8 Things to Know When Hiring A Baby Nurse

Congratulations! You are currently expecting or have recently just had your little one. Getting to this point may have been easy or unexpected. Or, it may have been a huge struggle filled with fertility and IVF treatments, surrogacy and challenges that possibly took years to achieve. Regardless of your journey to this point, you are now pregnant or have recently delivered and have determined that you want to hire a Baby Nurse. Now what? Where should you get started?

Firstly, I want to preface this article and clarify the term ‘Baby Nurse’. It is the most widely used and well known term referring to a provider that generally cares for newborns from birth. However, it is important to know that legally providers cannot market themselves using the term “nurse”, unless they are in fact a licensed nurse in their state. This can be confusing and misleading to new parents. I believe the primary reason that the term “nurse” isn’t allowed is because it implies that the caregiver has a medical background and can perform duties of a medical nature. If a provider is not a nurse, but calls themselves a Baby Nurse, it must be disclosed that they do not have licensure in their state as a nurse. The more appropriate and modern title for a baby nurse is “Newborn Care Specialist”. However, it is not widely known (yet), which is why you will see the terms often used interchangeably.

Baby Nurse

Now let us get to it! As a Newborn Care Specialist who has helped dozens of families all over the USA, here are my top 8 things to know when hiring a baby nurse:


  1. Know the experience and credentials of the provider you are hiring and understand what they mean.

The reason this is important is that Baby Nurses and Newborn Care Specialists do not have a nationally recognized governing body in the United States. This essentially means that there are no rules for who can call themselves a Baby Nurse or Newborn Care Specialist. However, there are a few private associations that certify Newborn Care Specialists. Meaning that someone has created a set of requirements that must be fulfilled in order for that individual to market themselves as a Certified Newborn Care Specialist. If you don’t see the word “Certified” or the letter “C” before Newborn Care Specialist, chances are, that provider has not completed a course to be certified with any association specifically for newborn care. On the flip side, there are many providers that work as Newborn Care Specialists and Baby Nurses and have done so for 20 or 30 years. They simply have chosen not to undergo the certification process, likely because of the strict requirements and time involved. Here is an example of what you may see:

            Sarah Jones, NCS

            Sara Jones, CNCS

Make sense? In the first example Sara Jones is calling herself a Newborn Care Specialist. In the second example, Sara Jones is marketing herself as a Certified Newborn Care Specialist. Meaning that she has fulfilled all the requirements in the required timeframe to be certified with that program.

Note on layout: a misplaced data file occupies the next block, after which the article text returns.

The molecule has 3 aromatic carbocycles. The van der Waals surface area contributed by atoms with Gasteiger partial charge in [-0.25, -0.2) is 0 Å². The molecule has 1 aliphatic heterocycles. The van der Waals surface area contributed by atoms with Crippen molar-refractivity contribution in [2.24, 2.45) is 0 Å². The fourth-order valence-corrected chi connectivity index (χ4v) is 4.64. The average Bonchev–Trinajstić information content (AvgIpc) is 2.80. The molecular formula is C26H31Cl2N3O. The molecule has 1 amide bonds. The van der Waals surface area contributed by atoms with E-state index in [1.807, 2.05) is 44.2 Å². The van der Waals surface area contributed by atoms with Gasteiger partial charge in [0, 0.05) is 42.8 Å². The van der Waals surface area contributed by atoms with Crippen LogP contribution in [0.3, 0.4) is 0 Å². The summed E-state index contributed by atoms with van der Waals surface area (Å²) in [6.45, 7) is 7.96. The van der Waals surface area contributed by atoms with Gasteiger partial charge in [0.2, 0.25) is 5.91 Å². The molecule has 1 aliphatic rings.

Here is what my initials mean:

        Katie Bishop, CANCS, PCD, Infant Sleep Consultant

CANCS – Certified Advanced Newborn Care Specialist. 2 years, 2,499 hours of private in home infant care. 8 hour max per day to count toward total, no doubling of hours for multiples. All coursework and tests completed and passed. Certified through the NCSA.

PCD – Postpartum Certified Doula. A long list of requirements to be fulfilled in 4 years. Certified through DONA.

Infant Sleep Consultant – no certification. Course work and a primary area of my focus and expertise.

As you can see, the backgrounds of each Baby Nurse and Newborn Care Specialist can vary greatly. So do your due diligence. Did your provider take a 2 day course to be certified? Do they work with infants on a daily basis? How many sets of multiples have they cared for? What do the initials behind their name mean? What were the requirements to get certified? What type of experience do they have? Don’t be afraid to ask questions and make sure you understand what it all means.


2) Determine your goals.

Before hiring a Baby Nurse, you and your partner should have a conversation about what is most important to both of you and what you want to accomplish during your time with her. Here are some helpful questions:

  • Do we want help at night? If so, will the baby nurse take over complete care of our baby or will the baby be brought to the mother to nurse?
  • Do we want the Baby Nurse to “live-in” and be available to care for our baby around the clock?
  • Do we only need help a few days per week? What hours would be ideal for us?
  • How long would we like care. A few weeks? A few months? 6 months?
  • Do we plan to travel at all? Would we like the Baby Nurse or Newborn Care Specialist to come with us to care for the baby? Is it international or domestic travel? For how long? What does this arrangement look like?
  • Do we want a Baby Nurse that will provide a lot of education and help us be confident new parents?
  • Will we need a Baby Nurse that is willing to help with older children, light household duties or errands (not all will)?
  • Do we want a Baby Nurse or Newborn Care Specialist that can teach our baby healthy sleep habits or to sleep through the night by 12 weeks of age?
  • Is it important that the Baby Nurse has a clean driving record, background check or is infant CPR certified?
  • Is it important that the Baby Nurse has a certain number of years experience?
  • Is it important that the Baby Nurse has experience working in staffed homes or with high profile families?
  • Would we like the Baby Nurse to train the nanny before she leaves?
  • Will we need a Baby Nurse or Newborn Care Specialist well versed in providing lactation support? Know certifications here too.
  • What is our budget?


Out of all of these questions, I would encourage you to write down, in order of most importance, your top 5-7 must haves, and let these be your guide.